Probably one of the most important topics surrounding children of separated parents right now is how Covid-19 is affecting contact arrangements. Self-isolation, quarantine and lockdown are all contributing to separated parents being increasingly concerned about whether they will see their children as usual. Unfortunately it also transpires that some parents are weaponising Covid-19 and using it as a reason to withhold contact to the children. And because of that I’ve received so many emails from worried parents who don’t trust their ex and are sure that rightly or wrongly, this will happen to them.
If kids can see both their parents aligning to keep them safe, then that goes a long way to protecting their mental health.
The terrain we are walking on right now is unchartered in every way. Particularly for those of us who parent apart. There are so many questions bubbling to the surface; many of which have been dealt with on this really useful website run by Only Mums and Only Dads. The issue that seems to sit underneath a lot of these questions is around trust.
How do we trust our ex to parent responsibly during this crisis?
How do we know that the other parent will wash our child’s hands, stay two meters apart, not be taken out unnecessarily, not have any contact with other people?
How do we know if they’re really ill if they say they are and have to suddenly isolate?
How do we know that when we can’t see exactly what is happening and have to rely on what is being said to us? That makes us feel out of control and powerless and when we can’t control something it drives a fear response, a fight or flight or freeze response that increases our adrenaline and floods our body and mind, and this prevents us from seeing things clearly and making rational decisions.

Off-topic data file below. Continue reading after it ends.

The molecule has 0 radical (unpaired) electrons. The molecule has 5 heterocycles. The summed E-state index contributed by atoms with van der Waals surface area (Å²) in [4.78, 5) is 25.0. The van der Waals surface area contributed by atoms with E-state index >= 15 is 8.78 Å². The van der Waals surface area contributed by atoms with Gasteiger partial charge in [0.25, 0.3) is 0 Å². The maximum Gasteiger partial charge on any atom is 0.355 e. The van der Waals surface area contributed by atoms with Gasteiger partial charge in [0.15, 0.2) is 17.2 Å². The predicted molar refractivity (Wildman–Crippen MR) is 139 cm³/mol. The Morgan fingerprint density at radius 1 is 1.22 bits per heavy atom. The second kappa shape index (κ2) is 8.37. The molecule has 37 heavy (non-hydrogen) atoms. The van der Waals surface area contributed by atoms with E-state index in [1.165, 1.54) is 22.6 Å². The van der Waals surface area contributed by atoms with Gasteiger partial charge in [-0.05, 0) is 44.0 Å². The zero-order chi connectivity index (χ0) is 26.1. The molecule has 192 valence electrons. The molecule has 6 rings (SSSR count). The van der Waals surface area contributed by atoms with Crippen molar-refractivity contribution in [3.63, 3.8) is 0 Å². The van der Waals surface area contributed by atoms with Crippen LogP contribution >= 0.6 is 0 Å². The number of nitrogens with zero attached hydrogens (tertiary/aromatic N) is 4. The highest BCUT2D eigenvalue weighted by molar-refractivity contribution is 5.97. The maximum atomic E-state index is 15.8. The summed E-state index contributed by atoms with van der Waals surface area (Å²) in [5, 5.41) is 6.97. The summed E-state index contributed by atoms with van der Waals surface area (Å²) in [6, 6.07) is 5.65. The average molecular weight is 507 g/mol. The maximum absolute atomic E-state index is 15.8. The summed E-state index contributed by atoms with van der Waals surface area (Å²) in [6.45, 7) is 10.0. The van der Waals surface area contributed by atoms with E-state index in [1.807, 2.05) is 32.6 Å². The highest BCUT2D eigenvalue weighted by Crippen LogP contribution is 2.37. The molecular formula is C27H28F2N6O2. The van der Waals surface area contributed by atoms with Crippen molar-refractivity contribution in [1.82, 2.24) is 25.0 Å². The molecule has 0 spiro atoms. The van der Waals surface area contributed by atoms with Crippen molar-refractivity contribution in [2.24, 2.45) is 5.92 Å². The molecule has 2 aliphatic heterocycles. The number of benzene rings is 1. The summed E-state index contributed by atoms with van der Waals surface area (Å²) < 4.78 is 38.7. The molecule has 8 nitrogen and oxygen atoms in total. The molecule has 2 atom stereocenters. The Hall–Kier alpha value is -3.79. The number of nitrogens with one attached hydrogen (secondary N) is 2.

What we’re in now is a place where we have to take a big leap of faith. A really big step on our shared and co-parenting journey. And it’s scary. Because what we are doing essentially is parenting in a life or death situation with someone we ultimately probably don’t entirely trust. And that is very difficult. It goes against all our parental instincts to keep our children safe.
By breaking it down into steps, we hope this article may help you through this, even if it’s just a little bit.
The first thing to say is that this article assumes there are no protection orders or abusive situations in place. Only Mums and Only Dads have really good resources for that, you can find them here.
However your relationship ended, it’s important to remember that in most cases it ended for reasons that were adult-adult. Which means that adult behaviour and reasons were the cause of the relationship breakdown. Fundamentally we need to remember, that even though we may not like our ex and we may not believe them to be the best parent in the world, and they may parent differently to us, we need to objectively see that they are not a bad parent. That they wouldn’t put their child in harm’s way. Most likely the fundamental parental feelings we have are replicated in some way with the other parent too. And whilst that may mean if you both go to the zoo, you may put a harness on your two year-old and your ex wouldn’t, neither of you are going to dangle your child over the lion pit.